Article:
Following the global trend, Kazakhstan’s legislation aims to boost work-life balance for employees. Kazakhstan’s structure did not previously allow employers the option to introduce more flexible arrangements into their work hour structure.
With the consent of both the employer and the employees, a four-day workweek may be established without the loss of salary. The normal workweek remains at 40 hours per week and regular work hours will be spread across the four days with a maximum of 10 hours per day. The daily overtime cap remains at two hours, but a maximum overtime limit of 12 hours per month and 120 hours per year have been added. Employers and employees may also mutually consent to alternate the four-day workweek with a five- or six-day workweek. Under all of these schedules, Sunday must remain a day off with the other day(s) off, subject to negotiation. Employers who choose to offer this flexible working arrangement will be required to amend their internal policies and collective bargaining agreement (if any) accordingly.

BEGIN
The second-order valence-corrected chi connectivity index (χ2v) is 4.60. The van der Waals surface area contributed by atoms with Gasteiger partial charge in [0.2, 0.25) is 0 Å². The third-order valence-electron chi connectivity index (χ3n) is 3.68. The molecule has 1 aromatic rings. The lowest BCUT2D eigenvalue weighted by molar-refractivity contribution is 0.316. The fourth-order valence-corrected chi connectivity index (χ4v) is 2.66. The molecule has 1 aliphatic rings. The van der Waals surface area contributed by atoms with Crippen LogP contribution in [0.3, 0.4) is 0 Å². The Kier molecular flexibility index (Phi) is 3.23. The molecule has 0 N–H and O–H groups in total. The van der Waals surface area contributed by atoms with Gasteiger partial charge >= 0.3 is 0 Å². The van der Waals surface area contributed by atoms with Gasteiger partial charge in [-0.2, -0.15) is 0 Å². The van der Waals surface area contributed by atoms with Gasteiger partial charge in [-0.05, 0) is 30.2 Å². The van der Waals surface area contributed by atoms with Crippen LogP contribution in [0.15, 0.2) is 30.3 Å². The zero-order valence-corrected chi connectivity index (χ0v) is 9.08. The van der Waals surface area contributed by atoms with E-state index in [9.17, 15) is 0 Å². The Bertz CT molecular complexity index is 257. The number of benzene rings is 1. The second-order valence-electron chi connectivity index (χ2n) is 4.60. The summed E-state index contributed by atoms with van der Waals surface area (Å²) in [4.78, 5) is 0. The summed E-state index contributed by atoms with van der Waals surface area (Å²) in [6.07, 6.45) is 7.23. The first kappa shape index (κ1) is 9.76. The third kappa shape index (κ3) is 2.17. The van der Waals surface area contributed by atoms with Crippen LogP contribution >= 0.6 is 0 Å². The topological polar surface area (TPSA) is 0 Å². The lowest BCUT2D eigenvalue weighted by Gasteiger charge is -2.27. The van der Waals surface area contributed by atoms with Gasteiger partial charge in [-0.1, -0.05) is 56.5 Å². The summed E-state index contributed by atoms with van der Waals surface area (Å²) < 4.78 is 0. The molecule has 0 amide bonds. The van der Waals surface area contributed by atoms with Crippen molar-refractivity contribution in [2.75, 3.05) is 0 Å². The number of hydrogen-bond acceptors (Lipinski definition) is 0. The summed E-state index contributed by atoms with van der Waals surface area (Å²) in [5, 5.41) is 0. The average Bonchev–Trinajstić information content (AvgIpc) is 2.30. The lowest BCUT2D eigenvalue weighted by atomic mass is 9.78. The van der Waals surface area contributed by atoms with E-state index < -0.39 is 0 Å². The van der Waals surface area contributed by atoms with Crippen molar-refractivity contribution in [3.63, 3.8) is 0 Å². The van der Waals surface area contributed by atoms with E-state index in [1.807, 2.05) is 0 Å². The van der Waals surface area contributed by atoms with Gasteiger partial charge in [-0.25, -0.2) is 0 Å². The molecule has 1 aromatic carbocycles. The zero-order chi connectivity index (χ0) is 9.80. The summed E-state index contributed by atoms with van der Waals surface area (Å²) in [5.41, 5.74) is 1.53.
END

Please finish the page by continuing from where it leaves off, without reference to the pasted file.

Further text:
Employees who want to request the four-day workweek or alternating schedule may submit a written request for their employer’s approval.
Staggered work schedule
Employers are now also able to modify employees’ daily work schedules with different work hours, based on their workload. However, no workday may be longer than 11 hours, including overtime, and the staggered work schedule must be in compliance with the employer’s internal policies and relevant collective bargaining agreements (if any).
Employers are now allowed to use job share arrangements, hiring two employees on a part-time basis for the same position, for certain individuals. Only single mothers of children under age 14 (under age 18 if the child is disabled), parents of children under age three, individuals caring for a sick family member, and employees who are two years from the normal retirement age (61 for women and 63 for men) are eligible to be hired under these arrangements.